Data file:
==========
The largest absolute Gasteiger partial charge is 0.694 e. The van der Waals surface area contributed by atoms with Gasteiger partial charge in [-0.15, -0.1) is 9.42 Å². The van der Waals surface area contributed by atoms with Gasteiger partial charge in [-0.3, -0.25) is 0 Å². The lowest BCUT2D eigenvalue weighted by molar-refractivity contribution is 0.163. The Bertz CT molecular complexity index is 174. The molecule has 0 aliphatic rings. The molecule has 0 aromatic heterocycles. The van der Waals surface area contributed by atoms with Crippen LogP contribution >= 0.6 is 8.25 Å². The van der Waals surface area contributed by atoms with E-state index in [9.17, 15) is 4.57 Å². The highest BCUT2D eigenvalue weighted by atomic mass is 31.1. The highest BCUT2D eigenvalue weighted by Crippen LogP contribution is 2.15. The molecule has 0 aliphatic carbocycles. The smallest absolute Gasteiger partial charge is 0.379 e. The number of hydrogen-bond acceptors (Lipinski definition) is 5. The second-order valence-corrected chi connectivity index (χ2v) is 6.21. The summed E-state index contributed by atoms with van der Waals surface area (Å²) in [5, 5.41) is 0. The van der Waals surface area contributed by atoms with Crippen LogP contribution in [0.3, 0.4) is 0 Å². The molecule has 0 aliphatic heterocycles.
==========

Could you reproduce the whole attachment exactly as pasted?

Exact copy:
The largest absolute Gasteiger partial charge is 0.694 e. The van der Waals surface area contributed by atoms with Gasteiger partial charge in [-0.15, -0.1) is 9.42 Å². The van der Waals surface area contributed by atoms with Gasteiger partial charge in [-0.3, -0.25) is 0 Å². The lowest BCUT2D eigenvalue weighted by molar-refractivity contribution is 0.163. The Bertz CT molecular complexity index is 174. The molecule has 0 aliphatic rings. The molecule has 0 aromatic heterocycles. The van der Waals surface area contributed by atoms with Crippen LogP contribution >= 0.6 is 8.25 Å². The van der Waals surface area contributed by atoms with E-state index in [9.17, 15) is 4.57 Å². The highest BCUT2D eigenvalue weighted by atomic mass is 31.1. The highest BCUT2D eigenvalue weighted by Crippen LogP contribution is 2.15. The molecule has 0 aliphatic carbocycles. The smallest absolute Gasteiger partial charge is 0.379 e. The number of hydrogen-bond acceptors (Lipinski definition) is 5. The second-order valence-corrected chi connectivity index (χ2v) is 6.21. The summed E-state index contributed by atoms with van der Waals surface area (Å²) in [5, 5.41) is 0. The van der Waals surface area contributed by atoms with Crippen LogP contribution in [0.3, 0.4) is 0 Å². The molecule has 0 aliphatic heterocycles.